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Editor’s Note: All else follows
The fight for multiracial, multiethnic democracies is urgent, according to editor Christopher Shay. The aims of this “Fascism Rising” issue are, first, to analyze the strategies autocrats have used to distort history, erase truth, and mobilize their publics, and, second, to explore ways of fighting back far-right populism.
The Big Question: What role does the media play in driving xenophobia?
World Policy Journal asked five experts from around the globe how the media has promoted or deterred xenophobia.
From Andijon to Bowling Green: Fabricated terrorism in Uzbekistan and the United States
Kellyanne Conway’s casual invocation of a make-believe massacre in the U.S. shouldn't be sloughed off as a slip of the tongue. Comparing Conway’s lie to Uzbek propaganda tactics, Central Asia scholar Sarah Kendzior argues that the Bowling Green massacre should be viewed as a part of the Trump administration's broader initiative to demonize Muslims and create an alternate history of terrorist threat in America.
Trump’s savage capitalism: The nightmare is real
In his racism, misogyny, and xenophobia, Donald Trump resembles a 20th-century fascist—but historian Enzo Traverso argues the likeness is superficial. Trumpism is the product of recent transformations of capitalism, and thus he embodies something new, dangerous, and not yet fully realized.
The left restored is mightier than Le Pen
France’s left is in shambles, but journalist Cole Stangler argues that this is no time for the country’s progressive parties to equivocate. The moment, he writes, desperately cries out for an unapologetic left—one that caters to the basic needs of wage earners rather than economic elites.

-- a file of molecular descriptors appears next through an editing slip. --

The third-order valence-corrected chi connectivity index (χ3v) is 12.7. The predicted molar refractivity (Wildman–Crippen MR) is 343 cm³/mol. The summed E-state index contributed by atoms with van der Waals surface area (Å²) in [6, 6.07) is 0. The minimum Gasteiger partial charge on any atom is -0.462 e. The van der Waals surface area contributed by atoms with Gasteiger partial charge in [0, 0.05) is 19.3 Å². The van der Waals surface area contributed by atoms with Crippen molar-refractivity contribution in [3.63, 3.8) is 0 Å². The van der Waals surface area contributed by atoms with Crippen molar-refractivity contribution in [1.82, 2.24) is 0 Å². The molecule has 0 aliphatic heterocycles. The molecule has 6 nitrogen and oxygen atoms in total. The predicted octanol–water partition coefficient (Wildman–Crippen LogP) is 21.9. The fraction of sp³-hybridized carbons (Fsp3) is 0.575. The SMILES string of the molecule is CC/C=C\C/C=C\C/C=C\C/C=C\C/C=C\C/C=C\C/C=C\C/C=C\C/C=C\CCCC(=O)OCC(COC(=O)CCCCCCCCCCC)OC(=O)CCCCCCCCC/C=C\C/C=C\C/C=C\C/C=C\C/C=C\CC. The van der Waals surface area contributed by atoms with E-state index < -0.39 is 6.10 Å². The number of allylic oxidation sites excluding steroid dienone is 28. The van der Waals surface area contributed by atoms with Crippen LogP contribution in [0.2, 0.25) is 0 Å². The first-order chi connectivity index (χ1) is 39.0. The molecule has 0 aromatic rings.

Map Room: C’est l’économie, stupide?
World Policy Journal explores the correlation in France between support for the far-right National Front and the unemployment rate.
How the left can right itself
Many pundits and politicians blame the left’s neglect of the white working-class voters for the success of far-right parties in Europe and the U.S. But sidelining or even deriding diversity isn’t the answer, writes political science professor Terri E. Givens. Instead, center-left parties must build broad-based support for a multiethnic approach to governance that reduces inequality, strengthens unions, and develops sustainable immigration policies.
Anatomy: Rise of the far right in Europe
World Policy Journal analyzes the emergence of far-right parties as a political force in Europe.
“We’ve won”: How Trump empowers Israel’s far right
The far right in Israel largely celebrated Donald Trump’s presidential triumph and believes it can now impose its own vision onto the region. Journalist Asher Schechter examines anti-democratic trends in Israel, and argues the right has yet to offer a blueprint for the country’s future.
“A people without a history won’t fight”: The battle to control Ukraine’s past
From Kiev, journalist Ian Bateson explores how the political wing of the far-right Azov battalion uses historical artifacts and a selective interpretation of past greatness to justify its vision for Ukraine.
Is it time to drop the F-bomb on Russia? Why Putin is almost a fascist
Vladimir Putin meets the classical definition of a fascist, says Maria Snegovaya, except for one factor—the Kremlin can’t yet unite the public around a clearly articulated nationalist ideology. This missing piece constrains the aggressiveness of the Russian state.